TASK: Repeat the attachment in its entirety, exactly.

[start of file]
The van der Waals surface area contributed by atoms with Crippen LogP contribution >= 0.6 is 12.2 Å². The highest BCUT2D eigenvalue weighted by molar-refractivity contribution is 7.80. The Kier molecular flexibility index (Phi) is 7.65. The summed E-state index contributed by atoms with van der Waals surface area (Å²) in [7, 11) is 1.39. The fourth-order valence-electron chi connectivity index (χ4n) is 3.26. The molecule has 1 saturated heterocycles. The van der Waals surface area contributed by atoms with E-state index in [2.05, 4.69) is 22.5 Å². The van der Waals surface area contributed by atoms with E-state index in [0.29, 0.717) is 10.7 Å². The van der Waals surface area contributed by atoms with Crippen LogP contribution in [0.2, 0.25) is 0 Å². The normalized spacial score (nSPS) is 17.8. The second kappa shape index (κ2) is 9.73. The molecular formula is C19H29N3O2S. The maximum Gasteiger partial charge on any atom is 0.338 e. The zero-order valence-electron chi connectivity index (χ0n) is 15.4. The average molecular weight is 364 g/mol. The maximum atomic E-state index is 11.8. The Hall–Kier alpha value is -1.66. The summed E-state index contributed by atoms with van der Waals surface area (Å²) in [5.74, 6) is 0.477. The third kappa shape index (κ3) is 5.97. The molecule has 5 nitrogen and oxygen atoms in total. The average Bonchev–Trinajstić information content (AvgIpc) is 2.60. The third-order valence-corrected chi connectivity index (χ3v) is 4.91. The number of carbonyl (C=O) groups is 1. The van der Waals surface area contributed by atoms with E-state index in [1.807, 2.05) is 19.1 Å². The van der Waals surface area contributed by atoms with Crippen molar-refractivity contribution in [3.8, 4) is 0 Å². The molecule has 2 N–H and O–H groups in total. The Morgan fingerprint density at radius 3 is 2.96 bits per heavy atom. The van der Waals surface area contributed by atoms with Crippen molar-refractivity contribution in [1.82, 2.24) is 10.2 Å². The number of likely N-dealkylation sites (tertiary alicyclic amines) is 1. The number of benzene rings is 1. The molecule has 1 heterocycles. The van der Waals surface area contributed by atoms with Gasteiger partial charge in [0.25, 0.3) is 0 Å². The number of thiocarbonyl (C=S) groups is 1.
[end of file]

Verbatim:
The van der Waals surface area contributed by atoms with Crippen LogP contribution >= 0.6 is 12.2 Å². The highest BCUT2D eigenvalue weighted by molar-refractivity contribution is 7.80. The Kier molecular flexibility index (Phi) is 7.65. The summed E-state index contributed by atoms with van der Waals surface area (Å²) in [7, 11) is 1.39. The fourth-order valence-electron chi connectivity index (χ4n) is 3.26. The molecule has 1 saturated heterocycles. The van der Waals surface area contributed by atoms with E-state index in [2.05, 4.69) is 22.5 Å². The van der Waals surface area contributed by atoms with E-state index in [0.29, 0.717) is 10.7 Å². The van der Waals surface area contributed by atoms with Crippen LogP contribution in [0.2, 0.25) is 0 Å². The normalized spacial score (nSPS) is 17.8. The second kappa shape index (κ2) is 9.73. The molecular formula is C19H29N3O2S. The maximum Gasteiger partial charge on any atom is 0.338 e. The zero-order valence-electron chi connectivity index (χ0n) is 15.4. The average molecular weight is 364 g/mol. The maximum atomic E-state index is 11.8. The Hall–Kier alpha value is -1.66. The summed E-state index contributed by atoms with van der Waals surface area (Å²) in [5.74, 6) is 0.477. The third kappa shape index (κ3) is 5.97. The molecule has 5 nitrogen and oxygen atoms in total. The average Bonchev–Trinajstić information content (AvgIpc) is 2.60. The third-order valence-corrected chi connectivity index (χ3v) is 4.91. The number of carbonyl (C=O) groups is 1. The van der Waals surface area contributed by atoms with E-state index in [1.807, 2.05) is 19.1 Å². The van der Waals surface area contributed by atoms with Crippen molar-refractivity contribution in [3.8, 4) is 0 Å². The molecule has 2 N–H and O–H groups in total. The Morgan fingerprint density at radius 3 is 2.96 bits per heavy atom. The van der Waals surface area contributed by atoms with Crippen molar-refractivity contribution in [1.82, 2.24) is 10.2 Å². The number of likely N-dealkylation sites (tertiary alicyclic amines) is 1. The number of benzene rings is 1. The molecule has 1 heterocycles. The van der Waals surface area contributed by atoms with Gasteiger partial charge in [0.25, 0.3) is 0 Å². The number of thiocarbonyl (C=S) groups is 1.